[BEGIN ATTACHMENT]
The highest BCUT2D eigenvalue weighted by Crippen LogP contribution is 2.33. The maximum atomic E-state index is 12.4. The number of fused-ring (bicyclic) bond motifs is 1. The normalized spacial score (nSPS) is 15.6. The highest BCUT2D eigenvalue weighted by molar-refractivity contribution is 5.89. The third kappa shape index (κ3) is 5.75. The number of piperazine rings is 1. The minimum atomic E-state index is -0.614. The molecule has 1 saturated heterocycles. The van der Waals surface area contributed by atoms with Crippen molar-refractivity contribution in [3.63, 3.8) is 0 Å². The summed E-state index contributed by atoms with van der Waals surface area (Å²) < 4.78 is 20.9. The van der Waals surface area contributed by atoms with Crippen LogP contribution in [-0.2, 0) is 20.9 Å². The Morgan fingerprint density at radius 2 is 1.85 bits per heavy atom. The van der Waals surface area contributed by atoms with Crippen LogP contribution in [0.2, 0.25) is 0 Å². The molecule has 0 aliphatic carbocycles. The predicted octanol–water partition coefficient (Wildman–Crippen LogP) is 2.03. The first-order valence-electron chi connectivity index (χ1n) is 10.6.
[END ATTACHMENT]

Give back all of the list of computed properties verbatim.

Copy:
The highest BCUT2D eigenvalue weighted by Crippen LogP contribution is 2.33. The maximum atomic E-state index is 12.4. The number of fused-ring (bicyclic) bond motifs is 1. The normalized spacial score (nSPS) is 15.6. The highest BCUT2D eigenvalue weighted by molar-refractivity contribution is 5.89. The third kappa shape index (κ3) is 5.75. The number of piperazine rings is 1. The minimum atomic E-state index is -0.614. The molecule has 1 saturated heterocycles. The van der Waals surface area contributed by atoms with Crippen molar-refractivity contribution in [3.63, 3.8) is 0 Å². The summed E-state index contributed by atoms with van der Waals surface area (Å²) < 4.78 is 20.9. The van der Waals surface area contributed by atoms with Crippen LogP contribution in [-0.2, 0) is 20.9 Å². The Morgan fingerprint density at radius 2 is 1.85 bits per heavy atom. The van der Waals surface area contributed by atoms with Crippen LogP contribution in [0.2, 0.25) is 0 Å². The molecule has 0 aliphatic carbocycles. The predicted octanol–water partition coefficient (Wildman–Crippen LogP) is 2.03. The first-order valence-electron chi connectivity index (χ1n) is 10.6.